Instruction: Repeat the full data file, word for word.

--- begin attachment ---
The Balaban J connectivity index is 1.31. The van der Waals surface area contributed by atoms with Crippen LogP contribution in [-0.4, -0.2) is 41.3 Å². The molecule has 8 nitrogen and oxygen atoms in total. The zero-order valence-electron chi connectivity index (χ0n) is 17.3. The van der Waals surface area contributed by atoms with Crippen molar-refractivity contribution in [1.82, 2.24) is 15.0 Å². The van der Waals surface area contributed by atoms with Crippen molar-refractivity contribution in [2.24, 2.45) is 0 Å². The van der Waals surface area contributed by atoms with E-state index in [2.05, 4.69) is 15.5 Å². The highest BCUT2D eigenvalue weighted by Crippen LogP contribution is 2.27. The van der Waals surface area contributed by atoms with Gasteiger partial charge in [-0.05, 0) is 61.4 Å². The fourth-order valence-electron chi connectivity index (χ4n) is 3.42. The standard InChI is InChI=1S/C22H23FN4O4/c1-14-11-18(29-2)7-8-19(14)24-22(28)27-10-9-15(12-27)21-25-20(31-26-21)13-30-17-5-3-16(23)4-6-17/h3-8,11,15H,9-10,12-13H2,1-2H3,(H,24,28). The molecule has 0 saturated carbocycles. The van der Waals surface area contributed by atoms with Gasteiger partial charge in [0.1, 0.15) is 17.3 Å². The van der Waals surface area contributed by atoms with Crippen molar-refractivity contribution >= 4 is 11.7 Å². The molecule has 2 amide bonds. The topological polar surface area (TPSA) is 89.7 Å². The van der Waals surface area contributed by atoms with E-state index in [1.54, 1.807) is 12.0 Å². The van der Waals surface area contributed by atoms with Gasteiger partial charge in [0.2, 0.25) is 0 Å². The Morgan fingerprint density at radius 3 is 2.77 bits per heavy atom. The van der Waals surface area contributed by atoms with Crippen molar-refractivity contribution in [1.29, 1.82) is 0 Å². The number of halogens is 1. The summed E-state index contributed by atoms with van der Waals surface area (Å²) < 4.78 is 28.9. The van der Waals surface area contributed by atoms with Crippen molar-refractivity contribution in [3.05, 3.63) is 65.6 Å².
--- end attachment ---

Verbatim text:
The Balaban J connectivity index is 1.31. The van der Waals surface area contributed by atoms with Crippen LogP contribution in [-0.4, -0.2) is 41.3 Å². The molecule has 8 nitrogen and oxygen atoms in total. The zero-order valence-electron chi connectivity index (χ0n) is 17.3. The van der Waals surface area contributed by atoms with Crippen molar-refractivity contribution in [1.82, 2.24) is 15.0 Å². The van der Waals surface area contributed by atoms with Crippen molar-refractivity contribution in [2.24, 2.45) is 0 Å². The van der Waals surface area contributed by atoms with E-state index in [2.05, 4.69) is 15.5 Å². The highest BCUT2D eigenvalue weighted by Crippen LogP contribution is 2.27. The van der Waals surface area contributed by atoms with Gasteiger partial charge in [-0.05, 0) is 61.4 Å². The fourth-order valence-electron chi connectivity index (χ4n) is 3.42. The standard InChI is InChI=1S/C22H23FN4O4/c1-14-11-18(29-2)7-8-19(14)24-22(28)27-10-9-15(12-27)21-25-20(31-26-21)13-30-17-5-3-16(23)4-6-17/h3-8,11,15H,9-10,12-13H2,1-2H3,(H,24,28). The molecule has 0 saturated carbocycles. The van der Waals surface area contributed by atoms with Gasteiger partial charge in [0.1, 0.15) is 17.3 Å². The van der Waals surface area contributed by atoms with Crippen molar-refractivity contribution >= 4 is 11.7 Å². The molecule has 2 amide bonds. The topological polar surface area (TPSA) is 89.7 Å². The van der Waals surface area contributed by atoms with E-state index in [1.54, 1.807) is 12.0 Å². The van der Waals surface area contributed by atoms with Gasteiger partial charge in [0.2, 0.25) is 0 Å². The Morgan fingerprint density at radius 3 is 2.77 bits per heavy atom. The van der Waals surface area contributed by atoms with Crippen molar-refractivity contribution in [1.29, 1.82) is 0 Å². The number of halogens is 1. The summed E-state index contributed by atoms with van der Waals surface area (Å²) < 4.78 is 28.9. The van der Waals surface area contributed by atoms with Crippen molar-refractivity contribution in [3.05, 3.63) is 65.6 Å².